Politician and Strictly star Ann Widdecombe says cancer charities needed to “make up the gaps” in NHS care
- Credit: Archant
Former Conservative politician Ann Widdecombe has declared that cancer charities can 'make up the gaps' in limited NHS care as she visited Norfolk to speak at a Macmillan fundraiser.
The 65-year-old Strictly Come Dancing star, who served as a government minister under John Major and was once Shadow Health Secretary, said the health service could no longer provide everything people today expect of it.
As she prepared to speak at Macmillan Cancer Support's literary dinner at King's Lynn Town Hall, she said people should instead accept the constraints on the NHS and look for other ways to plug the gaps.
'I wish people would stop thinking the NHS can deliver all – it can't,' she said in an interview with the EDP before her visit on Saturday. 'It has never been able to provide everything and never will.
'The NHS is limited. It is limited in time and money. People have just got to accept that. It is no good looking for perfection in everything.'
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At the hospital just a few miles from where Miss Widdecombe –who lost her brother to cancer in 2010 – is due to speak, things certainly have not been perfect.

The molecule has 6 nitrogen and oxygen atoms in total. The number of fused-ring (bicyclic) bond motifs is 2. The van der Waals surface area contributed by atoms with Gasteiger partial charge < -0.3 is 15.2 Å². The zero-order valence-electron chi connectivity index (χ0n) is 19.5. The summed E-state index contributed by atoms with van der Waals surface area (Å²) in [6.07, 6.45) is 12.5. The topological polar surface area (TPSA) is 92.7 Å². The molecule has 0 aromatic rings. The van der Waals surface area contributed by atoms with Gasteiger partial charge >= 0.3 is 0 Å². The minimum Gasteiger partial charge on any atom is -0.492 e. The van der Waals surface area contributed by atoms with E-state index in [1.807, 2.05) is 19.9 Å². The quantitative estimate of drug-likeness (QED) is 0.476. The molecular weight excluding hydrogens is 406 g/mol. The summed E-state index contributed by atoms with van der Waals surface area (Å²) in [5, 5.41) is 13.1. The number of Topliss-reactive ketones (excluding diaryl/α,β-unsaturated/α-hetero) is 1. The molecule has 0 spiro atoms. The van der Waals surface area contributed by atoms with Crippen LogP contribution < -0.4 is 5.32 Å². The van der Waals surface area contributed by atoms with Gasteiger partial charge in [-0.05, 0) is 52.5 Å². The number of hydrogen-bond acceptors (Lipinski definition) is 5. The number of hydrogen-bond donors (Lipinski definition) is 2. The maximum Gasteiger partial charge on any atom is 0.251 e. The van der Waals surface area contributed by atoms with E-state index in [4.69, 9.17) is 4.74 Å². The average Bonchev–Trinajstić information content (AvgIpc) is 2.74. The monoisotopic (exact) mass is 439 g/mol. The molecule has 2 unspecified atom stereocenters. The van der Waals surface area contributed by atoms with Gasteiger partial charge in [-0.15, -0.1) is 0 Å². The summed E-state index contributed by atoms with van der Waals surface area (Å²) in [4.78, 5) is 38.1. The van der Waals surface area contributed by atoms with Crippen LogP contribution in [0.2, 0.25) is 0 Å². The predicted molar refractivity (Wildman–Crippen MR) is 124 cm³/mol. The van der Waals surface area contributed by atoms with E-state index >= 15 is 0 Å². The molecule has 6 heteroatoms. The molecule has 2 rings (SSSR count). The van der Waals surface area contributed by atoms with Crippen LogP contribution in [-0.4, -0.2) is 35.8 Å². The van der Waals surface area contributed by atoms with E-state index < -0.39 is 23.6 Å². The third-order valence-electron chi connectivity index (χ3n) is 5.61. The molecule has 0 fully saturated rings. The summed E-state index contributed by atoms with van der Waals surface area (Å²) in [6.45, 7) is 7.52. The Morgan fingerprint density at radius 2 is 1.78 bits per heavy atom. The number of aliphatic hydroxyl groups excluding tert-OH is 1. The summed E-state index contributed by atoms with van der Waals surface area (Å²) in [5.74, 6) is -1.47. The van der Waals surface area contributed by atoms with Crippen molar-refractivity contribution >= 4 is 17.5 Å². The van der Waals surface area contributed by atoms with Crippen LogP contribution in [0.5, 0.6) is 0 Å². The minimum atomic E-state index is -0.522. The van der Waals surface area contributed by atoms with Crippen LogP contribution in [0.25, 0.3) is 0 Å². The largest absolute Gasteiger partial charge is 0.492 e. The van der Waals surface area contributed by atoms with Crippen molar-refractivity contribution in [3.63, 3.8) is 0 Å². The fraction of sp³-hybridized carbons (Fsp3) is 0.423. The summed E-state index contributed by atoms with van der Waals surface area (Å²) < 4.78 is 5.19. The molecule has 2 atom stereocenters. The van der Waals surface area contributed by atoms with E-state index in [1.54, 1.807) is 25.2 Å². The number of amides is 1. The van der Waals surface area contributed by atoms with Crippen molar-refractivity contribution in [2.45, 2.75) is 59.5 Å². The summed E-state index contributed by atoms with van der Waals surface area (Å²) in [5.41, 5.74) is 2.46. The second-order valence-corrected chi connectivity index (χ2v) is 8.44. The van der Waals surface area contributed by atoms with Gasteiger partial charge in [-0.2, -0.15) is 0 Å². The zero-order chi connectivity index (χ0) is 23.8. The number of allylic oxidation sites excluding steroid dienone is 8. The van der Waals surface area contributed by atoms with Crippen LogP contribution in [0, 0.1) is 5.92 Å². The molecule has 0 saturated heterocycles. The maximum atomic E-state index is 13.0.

Last month the King's Lynn Queen Elizabeth Hospital (QEH) was put in special measures after it was issued with four warning notices in respect of staffing and supporting workers.
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The new chief executive and chairman imposed by healthcare regulator Monitor have vowed to 'walk the wards' to help put right the shortcomings.
Although she did not directly comment on the situation QEH, Miss Widdecombe said: 'We can only do what we have the resources to be able to do.'
She pointed to how hospitals never used to provide cancer care services like chemotherapy and radiotherapy as they do now.
'Every time they deliver one thing, another demand is put upon them,' she said.
'The demands are soaring towards infinity, so you will get pockets of extremely bad practice.'
She said that was not excusable but was symptomatic of what was going on.
'The NHS is not going to survive until the end of the century in the form that we know it. We've got to be grown up and recognise that,' Miss Widdecombe added.
'It is about what we can do to make up the gaps. Charities can supplement the NHS and make up the gaps.'
Politicians are however 'frightened' of acting because of the 'huge emotional engagement between the public and the NHS', she said. Having seen how Macmillan home care nurses helped her brother during his illness, Miss Widdecombe also knows about the emotional value of the charity.
'I think the best part of Macmillan is indeed the home care,' she said. 'A lot of people who are not going to survive don't want to go into a hospice or a hospital. They want to live with their cancer at home. Macmillan enables them to do that.'
Miss Widdecombe said it was important the charity therefore had funds to do its work.
'The best way we can help Macmillan is by carrying on raising money for them,' she said.
'It is what these sorts of events are all about. The more money they have, the more of everything they can do.'
Miss Widdecombe will be signing copies of her autobiography, Strictly Ann, at the literary dinner at King's Lynn Town Hall, which took place on Saturday.
What do you think about Ann Widdecombe's comments that the NHS can no longer work in its current form? Comment below or write to: The Letters Editor, EDP, Prospect House, Rouen Road, Norwich NR1 1RE or email EDPLetters@archant.co.uk